Township to hold public hearing to discuss zoning plan

LISBON – Center Townships residents wanting to question a proposed zoning plan can do so at a public hearing scheduled for 7 p.m. May 27 at the township hall.

Hosted by the township trustees, the purpose of the mandatory meeting is to seek public input on the plan before trustees decide to place it on the Nov. 4 general election ballot for voters to decide.

“Once we do this, and we don’t have to make any changes, we can put it on the ballot,” said Trustee Joe Csonka. The filing deadline is early August.

If the trustees recommend any changes, the plan would be returned to the five-member zoning committee for adoption. This would require another public hearing to consider the recommended changes before sending the amended plan back to trustees for approval.

“I don’t think we’ll make any changes,” Csonka said, speaking as one trustee, but he said that could change, depending on what residents have to say.

“This is about as basic as you can get,” he said of the 110-page plan, which creates three zoning districts: residential and agricultural, commercial and industrial, and special.

Among other things, the plan prohibits outside storage of junked and abandoned vehicles and boats in residential areas. It also bans storage of junk, junked vehicles, disabled and inoperative machinery and equipment in residential and agricultural districts.

A five-member zoning board appointed by trustees would be created to oversee the plan, if it is approved by voters, with a permit fee structure created to help pay for a zoning inspector and related costs.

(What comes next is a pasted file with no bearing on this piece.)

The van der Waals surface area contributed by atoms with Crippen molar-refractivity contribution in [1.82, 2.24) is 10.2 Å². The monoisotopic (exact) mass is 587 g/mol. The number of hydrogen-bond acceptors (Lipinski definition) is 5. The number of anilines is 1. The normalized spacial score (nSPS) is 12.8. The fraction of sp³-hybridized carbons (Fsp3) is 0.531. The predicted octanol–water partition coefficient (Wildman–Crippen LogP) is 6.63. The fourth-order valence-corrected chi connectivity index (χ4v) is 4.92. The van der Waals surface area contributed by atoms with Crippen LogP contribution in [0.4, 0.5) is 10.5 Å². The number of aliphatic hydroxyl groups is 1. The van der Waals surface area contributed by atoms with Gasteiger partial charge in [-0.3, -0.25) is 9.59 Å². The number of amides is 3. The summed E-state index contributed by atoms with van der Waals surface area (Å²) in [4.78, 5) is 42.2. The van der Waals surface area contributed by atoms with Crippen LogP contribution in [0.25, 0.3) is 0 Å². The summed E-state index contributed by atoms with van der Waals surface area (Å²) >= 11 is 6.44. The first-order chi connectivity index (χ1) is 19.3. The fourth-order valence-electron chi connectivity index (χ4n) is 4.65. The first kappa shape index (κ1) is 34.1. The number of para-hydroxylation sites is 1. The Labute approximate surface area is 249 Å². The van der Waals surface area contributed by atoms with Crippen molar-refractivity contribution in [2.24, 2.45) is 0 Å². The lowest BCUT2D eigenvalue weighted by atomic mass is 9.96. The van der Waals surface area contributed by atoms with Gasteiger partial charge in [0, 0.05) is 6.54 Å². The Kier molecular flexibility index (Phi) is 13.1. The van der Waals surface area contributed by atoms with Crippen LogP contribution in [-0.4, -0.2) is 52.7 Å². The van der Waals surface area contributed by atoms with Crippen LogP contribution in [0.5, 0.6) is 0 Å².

The plan has been available for public inspection at the Lepper Library and online at since early April.

Csonka again praised the work of the five-member committee, which he believes represented a good cross section of township residents, in developing a plan that strikes the right balance between protecting residential property owners but is not so overly restrictive that it unreasonably interferes with private property rights or impedes economic development.

Without some form of minimal zoning, Csonka said the person with a nice home and well-maintained property is at the complete mercy of neighbors who choose to turn their property into a mini-junk yard.

“The problem is when people do this they devalue their neighbor’s property,” Csonka said, adding he has been a reluctant convert. “I never would have thought I would ever want zoning, but I have a completely different outlook because of my 12 years as trustee.”

While some residents have criticized him for even pursuing zoning at all, Csonka said they are simply leaving it for voters to decide.

“All we’re doing is offering them the ability to have zoning, and if they don’t vote for it, we tried,” he said.